return size;

        protected void applyQualityRenderHints(Graphics2D g2d) {
            g2d.setRenderingHint(RenderingHints.KEY_ALPHA_INTERPOLATION, RenderingHints.VALUE_ALPHA_INTERPOLATION_QUALITY);
            g2d.setRenderingHint(RenderingHints.KEY_ANTIALIASING, RenderingHints.VALUE_ANTIALIAS_ON);
            g2d.setRenderingHint(RenderingHints.KEY_COLOR_RENDERING, RenderingHints.VALUE_COLOR_RENDER_QUALITY);
            g2d.setRenderingHint(RenderingHints.KEY_DITHERING, RenderingHints.VALUE_DITHER_ENABLE);
            g2d.setRenderingHint(RenderingHints.KEY_FRACTIONALMETRICS, RenderingHints.VALUE_FRACTIONALMETRICS_ON);
            g2d.setRenderingHint(RenderingHints.KEY_INTERPOLATION, RenderingHints.VALUE_INTERPOLATION_BILINEAR);
            g2d.setRenderingHint(RenderingHints.KEY_RENDERING, RenderingHints.VALUE_RENDER_QUALITY);
            g2d.setRenderingHint(RenderingHints.KEY_STROKE_CONTROL, RenderingHints.VALUE_STROKE_PURE);

        protected BufferedImage getImageToRender() {

            if (renderImg == null) {
                BufferedImage source = getImage();
                if (source != null) {
                    if (isRounded()) {
                        BufferedImage mask = new BufferedImage(source.getWidth(), source.getHeight(), BufferedImage.TYPE_INT_ARGB);
                        Graphics2D g2d = mask.createGraphics();
                        g2d.setBackground(new Color(255, 255, 255, 0));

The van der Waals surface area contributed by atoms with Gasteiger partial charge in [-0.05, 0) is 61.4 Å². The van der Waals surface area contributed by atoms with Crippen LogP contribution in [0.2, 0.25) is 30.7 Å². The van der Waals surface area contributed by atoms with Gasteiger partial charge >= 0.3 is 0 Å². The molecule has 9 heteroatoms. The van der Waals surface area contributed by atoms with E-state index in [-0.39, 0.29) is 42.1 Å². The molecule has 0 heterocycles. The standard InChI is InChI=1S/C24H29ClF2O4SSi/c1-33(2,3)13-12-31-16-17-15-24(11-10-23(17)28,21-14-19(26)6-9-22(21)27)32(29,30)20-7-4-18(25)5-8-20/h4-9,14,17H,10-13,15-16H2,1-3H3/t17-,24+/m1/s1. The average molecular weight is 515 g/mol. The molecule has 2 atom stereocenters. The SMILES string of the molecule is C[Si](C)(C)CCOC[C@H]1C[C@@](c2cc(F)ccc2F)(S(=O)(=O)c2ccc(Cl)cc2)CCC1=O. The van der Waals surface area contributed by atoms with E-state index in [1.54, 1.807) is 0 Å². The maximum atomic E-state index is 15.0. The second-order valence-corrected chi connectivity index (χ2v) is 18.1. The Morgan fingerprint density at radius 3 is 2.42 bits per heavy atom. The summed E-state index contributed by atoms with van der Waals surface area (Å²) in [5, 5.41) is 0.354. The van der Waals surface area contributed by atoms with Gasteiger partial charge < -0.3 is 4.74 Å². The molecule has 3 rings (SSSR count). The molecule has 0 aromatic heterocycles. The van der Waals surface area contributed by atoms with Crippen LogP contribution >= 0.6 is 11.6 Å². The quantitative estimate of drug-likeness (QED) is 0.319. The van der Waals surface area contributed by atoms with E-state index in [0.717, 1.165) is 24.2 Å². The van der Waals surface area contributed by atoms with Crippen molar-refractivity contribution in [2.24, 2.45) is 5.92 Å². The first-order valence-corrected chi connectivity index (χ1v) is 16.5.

g2d.clearRect(0, 0, mask.getWidth(), mask.getHeight());
                        g2d.setBackground(new Color(255, 255, 255, 255));
                        g2d.fillRoundRect(0, 0, mask.getWidth(), mask.getHeight(), 40, 40);

                        BufferedImage comp = new BufferedImage(source.getWidth(), source.getHeight(), BufferedImage.TYPE_INT_ARGB);
                        g2d = comp.createGraphics();
                        g2d.setBackground(new Color(255, 255, 255, 0));
                        g2d.clearRect(0, 0, source.getWidth(), source.getHeight());
                        g2d.drawImage(source, 0, 0, this);
                        g2d.drawImage(mask, 0, 0, this);

                        renderImg = comp;
                    } else {
                        renderImg = source;

            return renderImg;


        protected void paintComponent(Graphics g) {
            BufferedImage img = getImageToRender();
            if (img != null) {
                Insets insets = getInsets();
                Graphics2D g2d = (Graphics2D) g.create();
                int width = getWidth();
                int height = getHeight();
                int x = ((width - img.getWidth()) / 2);
                int y = ((height - img.getHeight()) / 2);
                g2d.drawImage(img, x, y, this);

I'd recommend some more reading through Creating a UI with Swing, in particular the section on layout managers, as well as Performing Custom Painting and Painting in AWT and Swing

share|improve this answer
Thanks for the suggestions, i will keep them in my mind !!! Thank you Sir !!! :) – Sunny Dhaliwal Jul 15 '13 at 0:23
@SunnyDhaliwal Try the updated ;) – MadProgrammer Jul 15 '13 at 0:36
thanks Sir !! :) – Sunny Dhaliwal Aug 19 '13 at 18:44

All you have to do is to set the Layout of your panel jp1 to BorderLayout and add the image panel t1 to BorderLayout.CENTER, like this:

JPanel jp1= new JPanel(new BorderLayout());
jp1.add(t1, BorderLayout.CENTER);
share|improve this answer
Thanks a Lot!!!!!!! – Sunny Dhaliwal Jul 15 '13 at 0:21
You are welcome :) – Syed Muhammad Humayun Jul 15 '13 at 0:27